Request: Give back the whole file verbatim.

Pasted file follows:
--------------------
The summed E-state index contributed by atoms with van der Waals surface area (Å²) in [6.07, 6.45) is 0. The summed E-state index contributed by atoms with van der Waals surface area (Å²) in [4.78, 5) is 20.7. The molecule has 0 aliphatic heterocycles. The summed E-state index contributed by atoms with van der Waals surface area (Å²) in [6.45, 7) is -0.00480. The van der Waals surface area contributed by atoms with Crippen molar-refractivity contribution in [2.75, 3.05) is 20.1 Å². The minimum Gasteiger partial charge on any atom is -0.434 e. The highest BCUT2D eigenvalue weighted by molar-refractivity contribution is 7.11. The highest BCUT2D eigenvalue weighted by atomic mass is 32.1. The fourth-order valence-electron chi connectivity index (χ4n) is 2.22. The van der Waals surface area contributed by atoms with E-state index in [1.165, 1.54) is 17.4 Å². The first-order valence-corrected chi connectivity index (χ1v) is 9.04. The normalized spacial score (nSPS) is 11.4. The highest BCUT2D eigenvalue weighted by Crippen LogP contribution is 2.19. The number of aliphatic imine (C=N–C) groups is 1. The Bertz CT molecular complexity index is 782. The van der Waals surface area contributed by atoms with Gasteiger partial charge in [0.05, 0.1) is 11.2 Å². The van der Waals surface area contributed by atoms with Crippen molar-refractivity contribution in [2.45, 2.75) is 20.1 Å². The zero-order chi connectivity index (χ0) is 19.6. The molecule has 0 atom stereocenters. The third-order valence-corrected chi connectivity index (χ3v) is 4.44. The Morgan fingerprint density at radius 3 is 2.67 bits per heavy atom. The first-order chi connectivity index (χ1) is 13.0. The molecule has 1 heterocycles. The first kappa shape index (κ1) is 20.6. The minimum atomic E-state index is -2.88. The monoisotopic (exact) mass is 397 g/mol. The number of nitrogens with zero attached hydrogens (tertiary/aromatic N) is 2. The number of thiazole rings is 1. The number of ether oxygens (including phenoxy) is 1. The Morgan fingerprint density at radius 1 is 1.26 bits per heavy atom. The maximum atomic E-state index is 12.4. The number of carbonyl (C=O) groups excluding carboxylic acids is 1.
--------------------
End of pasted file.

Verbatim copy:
The summed E-state index contributed by atoms with van der Waals surface area (Å²) in [6.07, 6.45) is 0. The summed E-state index contributed by atoms with van der Waals surface area (Å²) in [4.78, 5) is 20.7. The molecule has 0 aliphatic heterocycles. The summed E-state index contributed by atoms with van der Waals surface area (Å²) in [6.45, 7) is -0.00480. The van der Waals surface area contributed by atoms with Crippen molar-refractivity contribution in [2.75, 3.05) is 20.1 Å². The minimum Gasteiger partial charge on any atom is -0.434 e. The highest BCUT2D eigenvalue weighted by molar-refractivity contribution is 7.11. The highest BCUT2D eigenvalue weighted by atomic mass is 32.1. The fourth-order valence-electron chi connectivity index (χ4n) is 2.22. The van der Waals surface area contributed by atoms with E-state index in [1.165, 1.54) is 17.4 Å². The first-order valence-corrected chi connectivity index (χ1v) is 9.04. The normalized spacial score (nSPS) is 11.4. The highest BCUT2D eigenvalue weighted by Crippen LogP contribution is 2.19. The number of aliphatic imine (C=N–C) groups is 1. The Bertz CT molecular complexity index is 782. The van der Waals surface area contributed by atoms with Gasteiger partial charge in [0.05, 0.1) is 11.2 Å². The van der Waals surface area contributed by atoms with Crippen molar-refractivity contribution in [2.45, 2.75) is 20.1 Å². The zero-order chi connectivity index (χ0) is 19.6. The molecule has 0 atom stereocenters. The third-order valence-corrected chi connectivity index (χ3v) is 4.44. The Morgan fingerprint density at radius 3 is 2.67 bits per heavy atom. The first-order chi connectivity index (χ1) is 13.0. The molecule has 1 heterocycles. The first kappa shape index (κ1) is 20.6. The minimum atomic E-state index is -2.88. The monoisotopic (exact) mass is 397 g/mol. The number of nitrogens with zero attached hydrogens (tertiary/aromatic N) is 2. The number of thiazole rings is 1. The number of ether oxygens (including phenoxy) is 1. The Morgan fingerprint density at radius 1 is 1.26 bits per heavy atom. The maximum atomic E-state index is 12.4. The number of carbonyl (C=O) groups excluding carboxylic acids is 1.